We examined how different styles of written feedback by graduate-student teaching assistants (GTAs) in college intro biology lab (USA) influenced student achievement and related the different styles to time efficiency. We quantified GTA feedback on formative lab reports and student achievement on two different types of assessments, a quiz in 2010 and a summative lab report in 2011. We evaluated the extent to which three categories of written feedback impacted student achievement (grade discrepancy between actual and ideal, short direct comments, and in-depth explanatory comments). Student achievement was best explained by both grade discrepancy and short direct comments in 2010 and grade discrepancy only in 2011. In-depth explanations were not part of the best-fit models in either year. Results also indicated that GTAs provided little encouraging feedback, most feedback was targeted and asked students to expand on explanations. Results are discussed in relation to relative time efficiency and GTA training.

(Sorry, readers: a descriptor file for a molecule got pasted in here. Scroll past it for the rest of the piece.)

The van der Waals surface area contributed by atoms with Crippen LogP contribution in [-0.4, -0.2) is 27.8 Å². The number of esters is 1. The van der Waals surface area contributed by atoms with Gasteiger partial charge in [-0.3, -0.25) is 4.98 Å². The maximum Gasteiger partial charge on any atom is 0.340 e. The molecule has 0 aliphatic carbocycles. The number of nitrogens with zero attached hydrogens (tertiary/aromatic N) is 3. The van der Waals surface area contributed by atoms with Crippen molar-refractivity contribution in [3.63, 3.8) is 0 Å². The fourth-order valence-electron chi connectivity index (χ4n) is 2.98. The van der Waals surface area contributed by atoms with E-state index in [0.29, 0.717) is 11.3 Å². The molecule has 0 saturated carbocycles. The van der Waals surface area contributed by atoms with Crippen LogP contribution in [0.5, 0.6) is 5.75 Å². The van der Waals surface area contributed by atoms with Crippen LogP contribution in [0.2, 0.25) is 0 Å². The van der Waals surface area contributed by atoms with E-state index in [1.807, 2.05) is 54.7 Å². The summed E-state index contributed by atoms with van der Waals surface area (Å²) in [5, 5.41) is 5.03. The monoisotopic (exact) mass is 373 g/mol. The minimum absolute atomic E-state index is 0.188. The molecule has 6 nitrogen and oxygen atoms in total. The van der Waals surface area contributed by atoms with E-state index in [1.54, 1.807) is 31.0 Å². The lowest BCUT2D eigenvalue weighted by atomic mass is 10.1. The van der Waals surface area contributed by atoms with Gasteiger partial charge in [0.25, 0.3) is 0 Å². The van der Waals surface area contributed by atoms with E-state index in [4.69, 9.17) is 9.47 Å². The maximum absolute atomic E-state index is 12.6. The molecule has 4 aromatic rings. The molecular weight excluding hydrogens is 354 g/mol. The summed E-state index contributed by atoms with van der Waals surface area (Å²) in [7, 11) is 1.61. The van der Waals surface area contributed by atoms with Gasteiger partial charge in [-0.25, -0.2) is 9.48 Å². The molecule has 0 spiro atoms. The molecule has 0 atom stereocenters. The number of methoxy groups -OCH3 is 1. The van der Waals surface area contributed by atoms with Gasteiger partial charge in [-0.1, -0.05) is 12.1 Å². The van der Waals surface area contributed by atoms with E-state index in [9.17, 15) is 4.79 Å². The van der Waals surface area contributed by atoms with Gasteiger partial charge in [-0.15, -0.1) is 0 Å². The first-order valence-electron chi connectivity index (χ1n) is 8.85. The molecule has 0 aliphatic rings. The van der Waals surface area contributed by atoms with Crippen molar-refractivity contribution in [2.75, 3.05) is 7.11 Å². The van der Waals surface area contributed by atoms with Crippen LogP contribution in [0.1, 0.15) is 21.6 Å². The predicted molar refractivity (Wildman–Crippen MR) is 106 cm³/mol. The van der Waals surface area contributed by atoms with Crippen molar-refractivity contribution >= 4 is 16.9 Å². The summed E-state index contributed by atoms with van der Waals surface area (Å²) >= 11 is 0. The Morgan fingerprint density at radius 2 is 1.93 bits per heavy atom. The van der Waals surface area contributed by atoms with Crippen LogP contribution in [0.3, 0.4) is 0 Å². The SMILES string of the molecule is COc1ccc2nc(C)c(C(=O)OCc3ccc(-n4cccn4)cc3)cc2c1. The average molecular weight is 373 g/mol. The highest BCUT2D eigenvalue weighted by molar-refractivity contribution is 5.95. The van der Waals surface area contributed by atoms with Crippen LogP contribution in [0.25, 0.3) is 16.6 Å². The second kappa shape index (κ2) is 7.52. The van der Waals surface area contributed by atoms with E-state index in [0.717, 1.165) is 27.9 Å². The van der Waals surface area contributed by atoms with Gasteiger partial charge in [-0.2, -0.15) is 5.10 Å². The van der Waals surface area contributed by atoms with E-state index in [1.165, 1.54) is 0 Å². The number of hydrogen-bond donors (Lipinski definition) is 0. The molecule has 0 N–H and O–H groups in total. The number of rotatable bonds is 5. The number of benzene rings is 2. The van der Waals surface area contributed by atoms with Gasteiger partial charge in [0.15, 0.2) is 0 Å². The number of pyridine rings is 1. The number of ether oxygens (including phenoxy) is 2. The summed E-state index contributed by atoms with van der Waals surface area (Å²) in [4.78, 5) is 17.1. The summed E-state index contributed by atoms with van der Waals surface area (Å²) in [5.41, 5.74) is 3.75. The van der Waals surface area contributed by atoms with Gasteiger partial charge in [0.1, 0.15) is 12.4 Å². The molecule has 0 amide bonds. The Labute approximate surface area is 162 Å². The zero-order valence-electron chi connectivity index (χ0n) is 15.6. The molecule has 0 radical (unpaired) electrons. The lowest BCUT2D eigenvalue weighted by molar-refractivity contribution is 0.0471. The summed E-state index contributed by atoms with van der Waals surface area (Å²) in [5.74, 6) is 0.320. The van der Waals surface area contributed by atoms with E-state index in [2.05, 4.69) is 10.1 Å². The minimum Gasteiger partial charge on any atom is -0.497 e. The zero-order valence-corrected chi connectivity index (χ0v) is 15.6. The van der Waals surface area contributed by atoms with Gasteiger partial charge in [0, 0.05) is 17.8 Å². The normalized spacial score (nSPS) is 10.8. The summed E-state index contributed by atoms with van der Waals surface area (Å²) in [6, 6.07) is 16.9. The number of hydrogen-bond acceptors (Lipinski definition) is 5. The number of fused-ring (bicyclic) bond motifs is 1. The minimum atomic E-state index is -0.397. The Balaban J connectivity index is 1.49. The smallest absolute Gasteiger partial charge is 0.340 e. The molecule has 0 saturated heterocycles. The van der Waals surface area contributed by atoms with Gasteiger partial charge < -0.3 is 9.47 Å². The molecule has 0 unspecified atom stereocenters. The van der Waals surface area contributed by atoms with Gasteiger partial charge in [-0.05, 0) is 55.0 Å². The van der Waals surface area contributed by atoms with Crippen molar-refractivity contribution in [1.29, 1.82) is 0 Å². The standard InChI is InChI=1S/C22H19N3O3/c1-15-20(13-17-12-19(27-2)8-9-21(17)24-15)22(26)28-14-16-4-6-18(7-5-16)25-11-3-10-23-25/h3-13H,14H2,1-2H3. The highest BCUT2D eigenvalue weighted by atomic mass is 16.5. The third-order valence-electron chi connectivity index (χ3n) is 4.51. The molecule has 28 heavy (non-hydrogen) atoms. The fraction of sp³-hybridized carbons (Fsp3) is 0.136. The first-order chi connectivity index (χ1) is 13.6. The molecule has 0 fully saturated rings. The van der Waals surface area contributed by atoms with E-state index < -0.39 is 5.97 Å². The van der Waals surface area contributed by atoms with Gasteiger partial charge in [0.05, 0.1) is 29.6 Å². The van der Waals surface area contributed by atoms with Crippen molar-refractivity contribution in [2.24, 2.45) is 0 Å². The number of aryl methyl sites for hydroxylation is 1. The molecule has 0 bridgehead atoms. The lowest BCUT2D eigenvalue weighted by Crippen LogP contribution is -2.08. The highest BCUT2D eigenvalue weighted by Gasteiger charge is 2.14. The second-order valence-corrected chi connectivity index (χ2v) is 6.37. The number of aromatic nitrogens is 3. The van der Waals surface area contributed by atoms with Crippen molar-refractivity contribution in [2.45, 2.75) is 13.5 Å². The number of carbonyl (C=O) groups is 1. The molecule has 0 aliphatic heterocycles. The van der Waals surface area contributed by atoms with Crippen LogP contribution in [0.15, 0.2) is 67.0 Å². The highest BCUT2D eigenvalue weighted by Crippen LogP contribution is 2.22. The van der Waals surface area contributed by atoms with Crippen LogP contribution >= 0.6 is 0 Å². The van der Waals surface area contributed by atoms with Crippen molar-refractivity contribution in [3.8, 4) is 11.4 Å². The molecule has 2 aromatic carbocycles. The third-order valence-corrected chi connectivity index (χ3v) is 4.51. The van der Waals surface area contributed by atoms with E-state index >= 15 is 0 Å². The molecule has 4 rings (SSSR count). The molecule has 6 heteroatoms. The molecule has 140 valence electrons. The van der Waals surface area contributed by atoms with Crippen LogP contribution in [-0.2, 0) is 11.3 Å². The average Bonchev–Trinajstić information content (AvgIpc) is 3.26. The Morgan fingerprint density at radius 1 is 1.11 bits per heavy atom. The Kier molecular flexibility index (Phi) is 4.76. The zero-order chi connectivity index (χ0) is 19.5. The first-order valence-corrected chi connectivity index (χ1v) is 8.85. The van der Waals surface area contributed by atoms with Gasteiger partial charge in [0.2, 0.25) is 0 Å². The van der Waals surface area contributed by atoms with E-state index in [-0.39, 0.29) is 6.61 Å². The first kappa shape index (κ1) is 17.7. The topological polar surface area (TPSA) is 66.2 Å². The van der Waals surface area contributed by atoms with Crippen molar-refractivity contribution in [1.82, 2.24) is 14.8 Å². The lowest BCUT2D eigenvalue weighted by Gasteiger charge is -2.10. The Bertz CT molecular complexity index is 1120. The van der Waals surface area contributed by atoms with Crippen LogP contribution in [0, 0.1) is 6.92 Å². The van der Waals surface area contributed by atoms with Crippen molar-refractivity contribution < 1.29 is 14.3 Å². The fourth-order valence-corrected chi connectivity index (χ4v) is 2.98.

Basey, John M.; Maines, Anastasia P.; and Francis, Clinton D.
"Time Efficiency, Written Feedback, and Student Achievement in Inquiry-Oriented Biology Labs,"
International Journal for the Scholarship of Teaching and Learning:
2, Article 15.
Available at: https://doi.org/10.20429/ijsotl.2014.080215